We are amidst a sprawling renegotiation between employers and employees as to the very nature of work, and no one has more leverage than skilled technologists — many of whom feel unmoored from their current jobs.
Our 2021 Technologist Sentiment Report — which in the second quarter polled technology professionals who mostly work at bigger organizations — shows 48% of tech professionals expressed an interest in changing companies this year, up from 40% in the fourth quarter of 2020, and a big jump from 32% in the second quarter last year.
It’s a unique moment, one that creates an unusual opportunity for startup founders on the hunt for talent.
We are amidst a sprawling renegotiation between employers and employees as to the very nature of work, and no one has more leverage than skilled technologists.
Fast-growing upstarts have a lot of advantages. Bigger companies may be more likely to attempt to recreate the office environment of the past — especially if they have leased space and a built environment that will be difficult to unwind. Startups are often nontraditional and may be able to react to create the hybrid work environments many technologists crave as the economy reopens.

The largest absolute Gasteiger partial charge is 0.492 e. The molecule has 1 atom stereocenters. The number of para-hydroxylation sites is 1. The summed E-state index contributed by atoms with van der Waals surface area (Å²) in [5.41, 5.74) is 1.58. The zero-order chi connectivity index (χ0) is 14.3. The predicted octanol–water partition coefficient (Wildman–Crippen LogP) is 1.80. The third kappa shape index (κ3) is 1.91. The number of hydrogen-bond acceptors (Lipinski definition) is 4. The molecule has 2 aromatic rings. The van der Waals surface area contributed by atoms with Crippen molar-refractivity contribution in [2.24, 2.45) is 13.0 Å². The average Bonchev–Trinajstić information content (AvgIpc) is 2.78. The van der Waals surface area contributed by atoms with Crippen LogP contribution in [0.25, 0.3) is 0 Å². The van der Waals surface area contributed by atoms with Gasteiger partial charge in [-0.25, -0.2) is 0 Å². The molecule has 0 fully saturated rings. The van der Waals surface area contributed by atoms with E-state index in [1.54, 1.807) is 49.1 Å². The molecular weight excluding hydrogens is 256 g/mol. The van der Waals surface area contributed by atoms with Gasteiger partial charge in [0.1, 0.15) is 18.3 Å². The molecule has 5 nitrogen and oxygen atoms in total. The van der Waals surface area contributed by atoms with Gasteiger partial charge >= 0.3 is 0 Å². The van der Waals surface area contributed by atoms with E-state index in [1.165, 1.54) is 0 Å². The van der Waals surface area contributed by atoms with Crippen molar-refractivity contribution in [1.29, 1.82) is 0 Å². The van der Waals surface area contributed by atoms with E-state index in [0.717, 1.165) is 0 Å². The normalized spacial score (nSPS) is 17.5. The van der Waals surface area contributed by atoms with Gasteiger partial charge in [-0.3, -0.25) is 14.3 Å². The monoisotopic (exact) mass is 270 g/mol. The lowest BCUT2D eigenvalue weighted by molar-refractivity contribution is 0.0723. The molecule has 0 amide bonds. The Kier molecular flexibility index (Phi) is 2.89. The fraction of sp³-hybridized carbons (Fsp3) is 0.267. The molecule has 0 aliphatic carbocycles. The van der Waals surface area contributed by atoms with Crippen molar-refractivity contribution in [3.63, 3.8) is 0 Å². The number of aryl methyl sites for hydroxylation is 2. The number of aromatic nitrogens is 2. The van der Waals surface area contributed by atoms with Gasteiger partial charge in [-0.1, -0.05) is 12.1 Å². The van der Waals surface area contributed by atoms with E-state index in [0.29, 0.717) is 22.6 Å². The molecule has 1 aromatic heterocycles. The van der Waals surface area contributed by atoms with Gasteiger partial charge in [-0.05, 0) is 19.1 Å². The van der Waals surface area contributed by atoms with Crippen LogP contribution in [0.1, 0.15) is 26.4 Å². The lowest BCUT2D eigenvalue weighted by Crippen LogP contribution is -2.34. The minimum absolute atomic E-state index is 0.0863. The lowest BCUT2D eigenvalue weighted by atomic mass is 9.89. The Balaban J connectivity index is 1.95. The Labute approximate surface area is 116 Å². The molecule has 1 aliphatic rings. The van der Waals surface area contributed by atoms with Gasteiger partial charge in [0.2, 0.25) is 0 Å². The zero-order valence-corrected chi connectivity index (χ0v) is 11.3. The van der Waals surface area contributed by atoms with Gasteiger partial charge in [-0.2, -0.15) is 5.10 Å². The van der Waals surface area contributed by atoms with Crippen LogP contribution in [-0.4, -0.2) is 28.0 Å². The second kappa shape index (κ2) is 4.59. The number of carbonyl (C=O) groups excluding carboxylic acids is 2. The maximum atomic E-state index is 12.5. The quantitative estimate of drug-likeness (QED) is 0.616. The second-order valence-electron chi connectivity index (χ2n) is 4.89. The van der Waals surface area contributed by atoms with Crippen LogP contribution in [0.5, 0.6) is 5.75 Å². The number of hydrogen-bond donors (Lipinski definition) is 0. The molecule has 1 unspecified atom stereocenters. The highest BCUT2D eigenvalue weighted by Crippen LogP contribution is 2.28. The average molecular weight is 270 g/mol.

While all startups are certainly not focused on being disruptive, they often rely on cutting-edge technology and processes to give their customers something truly new. Many are trying to change the pattern in their particular industry. So, by definition, they generally have a really interesting mission or purpose that may be more appealing to tech professionals.
A migration of tech talent just as the economy is revving up would be disruptive and could also play to startup strengths. The market for tech talent is already strong: Tech hiring has increased every month since November, according to our last tech jobs report released in May. Great data engineers, developers, business analysts and the like are in red-hot demand, and unemployment in tech is just above 2.4% percent, versus 5.5% percent in the economy overall.